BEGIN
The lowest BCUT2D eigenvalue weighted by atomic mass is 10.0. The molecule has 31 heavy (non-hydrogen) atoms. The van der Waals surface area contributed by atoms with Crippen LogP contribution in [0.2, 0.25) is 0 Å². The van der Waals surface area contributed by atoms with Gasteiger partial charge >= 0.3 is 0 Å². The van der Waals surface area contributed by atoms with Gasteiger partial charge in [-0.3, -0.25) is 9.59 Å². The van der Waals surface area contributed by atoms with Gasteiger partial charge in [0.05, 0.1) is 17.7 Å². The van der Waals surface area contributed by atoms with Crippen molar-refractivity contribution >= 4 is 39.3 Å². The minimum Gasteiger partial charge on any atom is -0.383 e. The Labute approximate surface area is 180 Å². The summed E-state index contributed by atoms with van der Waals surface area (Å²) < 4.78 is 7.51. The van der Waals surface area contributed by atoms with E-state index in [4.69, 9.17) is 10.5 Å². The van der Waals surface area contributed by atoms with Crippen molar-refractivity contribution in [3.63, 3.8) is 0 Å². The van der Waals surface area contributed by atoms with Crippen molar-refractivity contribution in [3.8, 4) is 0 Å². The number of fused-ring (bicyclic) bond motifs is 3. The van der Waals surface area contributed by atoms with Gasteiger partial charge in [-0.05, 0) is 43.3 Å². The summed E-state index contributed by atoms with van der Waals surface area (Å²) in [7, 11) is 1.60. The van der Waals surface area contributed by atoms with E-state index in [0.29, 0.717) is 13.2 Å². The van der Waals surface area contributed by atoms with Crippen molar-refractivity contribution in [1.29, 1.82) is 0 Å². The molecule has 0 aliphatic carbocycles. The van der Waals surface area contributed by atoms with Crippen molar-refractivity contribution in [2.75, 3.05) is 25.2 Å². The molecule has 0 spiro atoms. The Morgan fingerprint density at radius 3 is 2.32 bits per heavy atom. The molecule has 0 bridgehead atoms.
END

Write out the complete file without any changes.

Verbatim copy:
The lowest BCUT2D eigenvalue weighted by atomic mass is 10.0. The molecule has 31 heavy (non-hydrogen) atoms. The van der Waals surface area contributed by atoms with Crippen LogP contribution in [0.2, 0.25) is 0 Å². The van der Waals surface area contributed by atoms with Gasteiger partial charge >= 0.3 is 0 Å². The van der Waals surface area contributed by atoms with Gasteiger partial charge in [-0.3, -0.25) is 9.59 Å². The van der Waals surface area contributed by atoms with Gasteiger partial charge in [0.05, 0.1) is 17.7 Å². The van der Waals surface area contributed by atoms with Crippen molar-refractivity contribution >= 4 is 39.3 Å². The minimum Gasteiger partial charge on any atom is -0.383 e. The Labute approximate surface area is 180 Å². The summed E-state index contributed by atoms with van der Waals surface area (Å²) < 4.78 is 7.51. The van der Waals surface area contributed by atoms with E-state index in [4.69, 9.17) is 10.5 Å². The van der Waals surface area contributed by atoms with Crippen molar-refractivity contribution in [3.63, 3.8) is 0 Å². The van der Waals surface area contributed by atoms with Crippen molar-refractivity contribution in [3.8, 4) is 0 Å². The number of fused-ring (bicyclic) bond motifs is 3. The van der Waals surface area contributed by atoms with Gasteiger partial charge in [-0.05, 0) is 43.3 Å². The summed E-state index contributed by atoms with van der Waals surface area (Å²) in [7, 11) is 1.60. The van der Waals surface area contributed by atoms with E-state index in [0.29, 0.717) is 13.2 Å². The van der Waals surface area contributed by atoms with Crippen molar-refractivity contribution in [1.29, 1.82) is 0 Å². The molecule has 0 aliphatic carbocycles. The van der Waals surface area contributed by atoms with Crippen molar-refractivity contribution in [2.75, 3.05) is 25.2 Å². The molecule has 0 spiro atoms. The Morgan fingerprint density at radius 3 is 2.32 bits per heavy atom. The molecule has 0 bridgehead atoms.